Religious and ethnic factors present in the Cypriot conflict have paved the wat for external actors to take part in this conflict, exposing the resolution of this conflict to the political interests of third parties.
Since 2011, this conflict has taken an economic dimension, as during that year a natural gas field was discovered on the Exclusive Economic Zone (EEZ) of Cyprus.
Energy is also a key element in the foreign policies of Turkey and Greece, the two most interventionist political actors in the history of the conflict in Cyprus. In this sense, both countries have projected incompatible plans for the transportation and commercialisation of the Cypriot natural gas as well as for other natural gas fields in the Eastern Mediterranean region.
Besides this “zero-sum” energy race, national identity and belligerent discourses are being gradually embraced by the political elites of Turkey, Greece and Cyprus. This changing discourse is bringing back the 1990s political tension between the two communities in Cyprus and between Athens and Ankara, when military crashes were continuous.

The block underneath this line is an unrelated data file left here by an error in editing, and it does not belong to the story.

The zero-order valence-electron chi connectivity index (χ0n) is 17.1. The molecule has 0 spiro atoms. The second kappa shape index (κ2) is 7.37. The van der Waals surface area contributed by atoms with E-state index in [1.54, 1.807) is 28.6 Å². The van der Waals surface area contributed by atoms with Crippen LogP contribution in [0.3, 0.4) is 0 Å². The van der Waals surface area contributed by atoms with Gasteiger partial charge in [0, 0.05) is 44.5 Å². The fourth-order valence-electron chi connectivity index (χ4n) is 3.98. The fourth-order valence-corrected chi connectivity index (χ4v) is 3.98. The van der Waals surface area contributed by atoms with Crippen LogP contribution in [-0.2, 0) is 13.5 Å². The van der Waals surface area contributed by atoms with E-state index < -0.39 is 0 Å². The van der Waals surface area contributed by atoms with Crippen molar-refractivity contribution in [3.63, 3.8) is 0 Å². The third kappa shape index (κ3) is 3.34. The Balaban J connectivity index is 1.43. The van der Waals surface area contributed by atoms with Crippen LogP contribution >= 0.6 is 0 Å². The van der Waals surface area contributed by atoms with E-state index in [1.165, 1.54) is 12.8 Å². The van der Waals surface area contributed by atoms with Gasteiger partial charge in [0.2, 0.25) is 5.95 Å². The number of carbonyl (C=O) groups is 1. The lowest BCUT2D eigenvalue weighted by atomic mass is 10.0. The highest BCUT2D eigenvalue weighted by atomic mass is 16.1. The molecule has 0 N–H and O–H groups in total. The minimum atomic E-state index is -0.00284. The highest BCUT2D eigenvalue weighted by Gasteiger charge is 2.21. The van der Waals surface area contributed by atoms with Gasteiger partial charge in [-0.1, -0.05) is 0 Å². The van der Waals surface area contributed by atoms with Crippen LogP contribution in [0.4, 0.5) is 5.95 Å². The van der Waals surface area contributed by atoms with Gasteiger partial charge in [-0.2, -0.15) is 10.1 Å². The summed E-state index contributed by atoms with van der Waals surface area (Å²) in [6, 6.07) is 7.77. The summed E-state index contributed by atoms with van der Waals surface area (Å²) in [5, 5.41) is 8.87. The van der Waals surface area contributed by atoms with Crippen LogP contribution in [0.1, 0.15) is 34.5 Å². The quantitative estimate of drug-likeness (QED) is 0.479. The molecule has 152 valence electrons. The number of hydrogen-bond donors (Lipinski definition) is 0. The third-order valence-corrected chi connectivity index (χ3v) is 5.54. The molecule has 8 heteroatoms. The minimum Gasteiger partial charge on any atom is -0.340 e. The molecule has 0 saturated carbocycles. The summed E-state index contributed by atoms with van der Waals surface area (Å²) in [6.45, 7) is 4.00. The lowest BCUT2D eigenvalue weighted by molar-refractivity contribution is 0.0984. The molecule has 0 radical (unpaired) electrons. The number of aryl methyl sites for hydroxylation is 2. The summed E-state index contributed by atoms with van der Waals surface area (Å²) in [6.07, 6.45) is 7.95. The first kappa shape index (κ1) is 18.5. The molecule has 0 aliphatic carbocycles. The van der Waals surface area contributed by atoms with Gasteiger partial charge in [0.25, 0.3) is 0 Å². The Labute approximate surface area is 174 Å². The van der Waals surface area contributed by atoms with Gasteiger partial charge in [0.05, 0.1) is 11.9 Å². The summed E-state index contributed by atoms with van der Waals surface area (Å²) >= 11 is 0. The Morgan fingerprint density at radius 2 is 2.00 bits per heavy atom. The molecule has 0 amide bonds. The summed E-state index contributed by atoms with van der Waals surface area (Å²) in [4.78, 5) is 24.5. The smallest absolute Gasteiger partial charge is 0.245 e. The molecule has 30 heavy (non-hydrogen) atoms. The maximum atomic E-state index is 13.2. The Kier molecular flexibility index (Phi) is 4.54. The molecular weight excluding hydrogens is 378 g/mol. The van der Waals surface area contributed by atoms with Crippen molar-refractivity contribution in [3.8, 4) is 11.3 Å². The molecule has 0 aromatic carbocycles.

Within this explosive political and economic context, a peace settlement in Cyprus appears to be fading away, as both communities have more arguments to legitimise an increased social and economic division, with the political support of their historical allies, Greece and Turkey, both members of the North Atlantic Treaty Organisation (NATO).
*This policy paper was originally written for Spanish Institute of Strategic Studies